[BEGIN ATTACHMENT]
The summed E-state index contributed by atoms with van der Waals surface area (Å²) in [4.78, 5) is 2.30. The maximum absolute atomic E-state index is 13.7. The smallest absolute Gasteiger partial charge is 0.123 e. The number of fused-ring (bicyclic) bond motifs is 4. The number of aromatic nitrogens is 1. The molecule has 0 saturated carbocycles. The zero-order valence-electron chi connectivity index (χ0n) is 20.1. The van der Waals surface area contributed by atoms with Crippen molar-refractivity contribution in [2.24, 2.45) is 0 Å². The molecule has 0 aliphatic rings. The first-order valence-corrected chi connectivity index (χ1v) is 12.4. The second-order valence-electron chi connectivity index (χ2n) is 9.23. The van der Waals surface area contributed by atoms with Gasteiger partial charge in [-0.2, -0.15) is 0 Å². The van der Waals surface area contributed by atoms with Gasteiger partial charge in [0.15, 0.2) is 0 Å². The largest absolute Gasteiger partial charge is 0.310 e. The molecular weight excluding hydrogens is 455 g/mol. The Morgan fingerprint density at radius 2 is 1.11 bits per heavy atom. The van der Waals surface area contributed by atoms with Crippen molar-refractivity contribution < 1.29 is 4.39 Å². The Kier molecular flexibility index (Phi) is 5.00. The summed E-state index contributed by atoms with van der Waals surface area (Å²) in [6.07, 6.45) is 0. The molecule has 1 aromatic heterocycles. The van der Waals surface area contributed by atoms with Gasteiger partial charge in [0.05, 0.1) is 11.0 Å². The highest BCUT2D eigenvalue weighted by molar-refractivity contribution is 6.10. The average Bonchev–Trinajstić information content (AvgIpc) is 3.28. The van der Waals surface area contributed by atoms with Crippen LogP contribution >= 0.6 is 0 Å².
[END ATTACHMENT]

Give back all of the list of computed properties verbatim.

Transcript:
The summed E-state index contributed by atoms with van der Waals surface area (Å²) in [4.78, 5) is 2.30. The maximum absolute atomic E-state index is 13.7. The smallest absolute Gasteiger partial charge is 0.123 e. The number of fused-ring (bicyclic) bond motifs is 4. The number of aromatic nitrogens is 1. The molecule has 0 saturated carbocycles. The zero-order valence-electron chi connectivity index (χ0n) is 20.1. The van der Waals surface area contributed by atoms with Crippen molar-refractivity contribution in [2.24, 2.45) is 0 Å². The molecule has 0 aliphatic rings. The first-order valence-corrected chi connectivity index (χ1v) is 12.4. The second-order valence-electron chi connectivity index (χ2n) is 9.23. The van der Waals surface area contributed by atoms with Gasteiger partial charge in [-0.2, -0.15) is 0 Å². The van der Waals surface area contributed by atoms with Gasteiger partial charge in [0.15, 0.2) is 0 Å². The largest absolute Gasteiger partial charge is 0.310 e. The molecular weight excluding hydrogens is 455 g/mol. The Morgan fingerprint density at radius 2 is 1.11 bits per heavy atom. The van der Waals surface area contributed by atoms with Crippen molar-refractivity contribution < 1.29 is 4.39 Å². The Kier molecular flexibility index (Phi) is 5.00. The summed E-state index contributed by atoms with van der Waals surface area (Å²) in [6.07, 6.45) is 0. The molecule has 1 aromatic heterocycles. The van der Waals surface area contributed by atoms with Gasteiger partial charge in [0.05, 0.1) is 11.0 Å². The highest BCUT2D eigenvalue weighted by molar-refractivity contribution is 6.10. The average Bonchev–Trinajstić information content (AvgIpc) is 3.28. The van der Waals surface area contributed by atoms with Crippen LogP contribution >= 0.6 is 0 Å².